Mr. Weinstein of www.PFIR.org, People for Internet Responsibility, recently criticized me in his blog, which is his right, however, he did it initially in a manner which appears to be at odds with how Mr. Weinstein has suggested everyone should responsibly conduct themselves on the Internet. In particular, I reference the statement below from PFIR’s website, which is the concluding paragraph of why Mr. Weinstein formed PFIR.

Google's in denial over Google-Yahoo antitrust problems -- is recidivism in Google's future?

Google's CEO Eric Schmidt is in deep denial over the antitrust implications of Google being blocked by the DOJ from brazenly trying to collude to divy up the search market with its biggest competitor Yahoo.

In an interview with the New York Times' Miguel Helft, Mr. Schmidt made a couple of very brazen assertions that will obviously concern DOJ antitrust officials and State Attorneys General interested in preserving Internet competition going forward.

First, Helft asked about the proposed Google-Yahoo deal: "...was it a mistake for Google to propose the deal in the first place?"

An Unrepentant Google Basically Taunts DOJ/State AGs to File an Antitrust Suit in the Future

Google remains its own worst enemy.

 

After dodging a certain DOJ antitrust suit from the most lenient antitrust enforcer in the modern era by withdrawing from the Yahoo ad agreement, Google’s CEO essentially spit at DOJ/State AG prosecutors by publicly and gratuitously saying: Google would have beaten the DOJ in court, nothing has changed, and that they were happy they reached out to Yahoo.

 

Google’s unrepentant stance was captured well in the New York Times article by Miguel Helft: Google and Yahoo Say Deal Would Have Survived a Suit.”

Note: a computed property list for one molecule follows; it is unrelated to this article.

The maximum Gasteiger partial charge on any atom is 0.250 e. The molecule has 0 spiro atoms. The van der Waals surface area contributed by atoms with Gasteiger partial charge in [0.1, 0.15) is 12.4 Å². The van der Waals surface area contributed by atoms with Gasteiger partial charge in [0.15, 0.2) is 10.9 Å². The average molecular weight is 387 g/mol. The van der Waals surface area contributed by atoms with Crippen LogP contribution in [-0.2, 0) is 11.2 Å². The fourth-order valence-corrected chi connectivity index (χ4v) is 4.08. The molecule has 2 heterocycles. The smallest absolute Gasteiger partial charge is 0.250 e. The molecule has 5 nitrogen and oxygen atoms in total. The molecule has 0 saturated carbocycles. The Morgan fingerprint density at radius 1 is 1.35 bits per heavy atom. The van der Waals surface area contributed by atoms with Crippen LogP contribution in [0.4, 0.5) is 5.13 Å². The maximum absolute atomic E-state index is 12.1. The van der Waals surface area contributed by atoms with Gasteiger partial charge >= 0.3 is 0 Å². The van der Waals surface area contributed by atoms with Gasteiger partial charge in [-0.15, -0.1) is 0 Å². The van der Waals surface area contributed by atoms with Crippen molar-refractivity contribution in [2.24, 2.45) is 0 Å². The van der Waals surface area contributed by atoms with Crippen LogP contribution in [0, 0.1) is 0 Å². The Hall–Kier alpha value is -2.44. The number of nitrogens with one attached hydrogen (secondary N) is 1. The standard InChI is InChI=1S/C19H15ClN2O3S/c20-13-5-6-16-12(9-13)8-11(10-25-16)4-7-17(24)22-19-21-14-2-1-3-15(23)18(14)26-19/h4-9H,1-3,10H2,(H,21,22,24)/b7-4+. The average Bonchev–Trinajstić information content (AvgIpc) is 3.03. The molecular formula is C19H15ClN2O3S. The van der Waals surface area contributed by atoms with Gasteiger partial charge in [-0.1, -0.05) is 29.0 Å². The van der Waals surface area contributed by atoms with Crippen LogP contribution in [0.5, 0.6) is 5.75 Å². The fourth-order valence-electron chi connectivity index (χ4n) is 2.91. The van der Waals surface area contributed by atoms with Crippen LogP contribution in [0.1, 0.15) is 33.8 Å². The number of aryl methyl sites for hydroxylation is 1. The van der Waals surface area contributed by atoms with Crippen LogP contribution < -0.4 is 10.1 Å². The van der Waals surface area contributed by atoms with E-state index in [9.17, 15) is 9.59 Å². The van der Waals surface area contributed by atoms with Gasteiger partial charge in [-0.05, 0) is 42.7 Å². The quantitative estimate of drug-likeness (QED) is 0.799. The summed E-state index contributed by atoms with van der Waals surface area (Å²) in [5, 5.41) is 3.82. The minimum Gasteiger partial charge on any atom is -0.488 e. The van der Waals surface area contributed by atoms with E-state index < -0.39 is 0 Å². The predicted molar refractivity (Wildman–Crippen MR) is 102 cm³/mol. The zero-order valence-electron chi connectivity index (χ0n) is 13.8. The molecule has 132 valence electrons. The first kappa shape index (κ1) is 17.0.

Breakingviews.com nailed Google-Yahoo demise

After reading most all of the coverage of the demise of the Google-Yahoo ad partnership, I wanted to flag what I thought was the best, which was in the Breakingviews.com section of the New York Times today by Constantine Courcoulas and Robert Cyran.

  • See this link  to the Breakingviews.com story, but be sure to skip the first unrelated story at the top and go the second story "Google Backs Off."

I couldn't agree more with it -- you can see why by checking out one of my earlier posts: "Why Google wins from Google-Yahoo postponements -- lessons from Machiavelli."  

DOJ explains why it would have sued to block Google-Yahoo if Google had not withdrawn

The DOJ released a statement explaining why it would have sued to block the Google-Yahoo ad partnership had Google not backed out of the arrangement.

In a nutshell, the DOJ said it was prepared to sue in Federal Court to block the proposed Google-Yahoo ad partnership because the DOJ concluded that:

  • The proposed agreement was anti-competitive and illegal;
  • Google has dominant market power in two "relevant anti-trust markets":
    • Internet search advertising, and
    • Internet search syndication;
  • Yahoo would have become a collaborator with Google rather than a competitor "materially reducing important competitive rivalry between" Google and Yahoo.

Bottom line:

Google has hit a very real antitrust wall. More importantly it is now front and center on the DOJ's radar screen as an aspiring Internet advertising monopolist willing to push the antitrust envelope -- unless the DOJ steps in to preserve Internet competition. 

While Google may not realize it, the world is now a very different place for Google -- it no longer has free rein to do whatever it pleases.